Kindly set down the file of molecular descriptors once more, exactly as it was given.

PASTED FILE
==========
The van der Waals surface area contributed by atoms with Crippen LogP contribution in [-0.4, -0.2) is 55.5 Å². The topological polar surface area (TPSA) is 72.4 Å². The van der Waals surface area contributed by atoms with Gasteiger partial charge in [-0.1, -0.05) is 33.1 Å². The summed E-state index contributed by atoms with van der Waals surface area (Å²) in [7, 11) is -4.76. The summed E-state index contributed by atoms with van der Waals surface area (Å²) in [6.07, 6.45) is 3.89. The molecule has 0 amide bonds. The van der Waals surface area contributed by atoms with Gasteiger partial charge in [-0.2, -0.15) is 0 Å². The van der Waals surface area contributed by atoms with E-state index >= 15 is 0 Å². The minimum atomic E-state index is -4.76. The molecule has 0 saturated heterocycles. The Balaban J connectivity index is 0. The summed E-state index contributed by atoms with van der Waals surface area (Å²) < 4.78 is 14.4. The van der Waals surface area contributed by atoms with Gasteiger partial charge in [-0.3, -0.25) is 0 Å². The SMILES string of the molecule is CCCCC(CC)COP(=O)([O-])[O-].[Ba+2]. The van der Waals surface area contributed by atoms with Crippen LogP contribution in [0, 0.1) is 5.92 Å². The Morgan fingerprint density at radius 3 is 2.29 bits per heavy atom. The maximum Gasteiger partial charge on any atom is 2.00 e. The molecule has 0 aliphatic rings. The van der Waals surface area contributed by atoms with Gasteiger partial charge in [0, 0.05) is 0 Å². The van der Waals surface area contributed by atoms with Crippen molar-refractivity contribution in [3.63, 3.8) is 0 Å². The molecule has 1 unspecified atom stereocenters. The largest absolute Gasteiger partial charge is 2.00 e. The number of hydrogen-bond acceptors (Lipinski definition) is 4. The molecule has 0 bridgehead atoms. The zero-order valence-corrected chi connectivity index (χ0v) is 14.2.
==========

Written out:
The van der Waals surface area contributed by atoms with Crippen LogP contribution in [-0.4, -0.2) is 55.5 Å². The topological polar surface area (TPSA) is 72.4 Å². The van der Waals surface area contributed by atoms with Gasteiger partial charge in [-0.1, -0.05) is 33.1 Å². The summed E-state index contributed by atoms with van der Waals surface area (Å²) in [7, 11) is -4.76. The summed E-state index contributed by atoms with van der Waals surface area (Å²) in [6.07, 6.45) is 3.89. The molecule has 0 amide bonds. The van der Waals surface area contributed by atoms with Gasteiger partial charge in [-0.2, -0.15) is 0 Å². The van der Waals surface area contributed by atoms with E-state index >= 15 is 0 Å². The minimum atomic E-state index is -4.76. The molecule has 0 saturated heterocycles. The Balaban J connectivity index is 0. The summed E-state index contributed by atoms with van der Waals surface area (Å²) < 4.78 is 14.4. The van der Waals surface area contributed by atoms with Gasteiger partial charge in [-0.3, -0.25) is 0 Å². The SMILES string of the molecule is CCCCC(CC)COP(=O)([O-])[O-].[Ba+2]. The van der Waals surface area contributed by atoms with Crippen LogP contribution in [0, 0.1) is 5.92 Å². The Morgan fingerprint density at radius 3 is 2.29 bits per heavy atom. The maximum Gasteiger partial charge on any atom is 2.00 e. The molecule has 0 aliphatic rings. The van der Waals surface area contributed by atoms with Gasteiger partial charge in [0, 0.05) is 0 Å². The van der Waals surface area contributed by atoms with Crippen molar-refractivity contribution in [3.63, 3.8) is 0 Å². The molecule has 1 unspecified atom stereocenters. The largest absolute Gasteiger partial charge is 2.00 e. The number of hydrogen-bond acceptors (Lipinski definition) is 4. The molecule has 0 bridgehead atoms. The zero-order valence-corrected chi connectivity index (χ0v) is 14.2.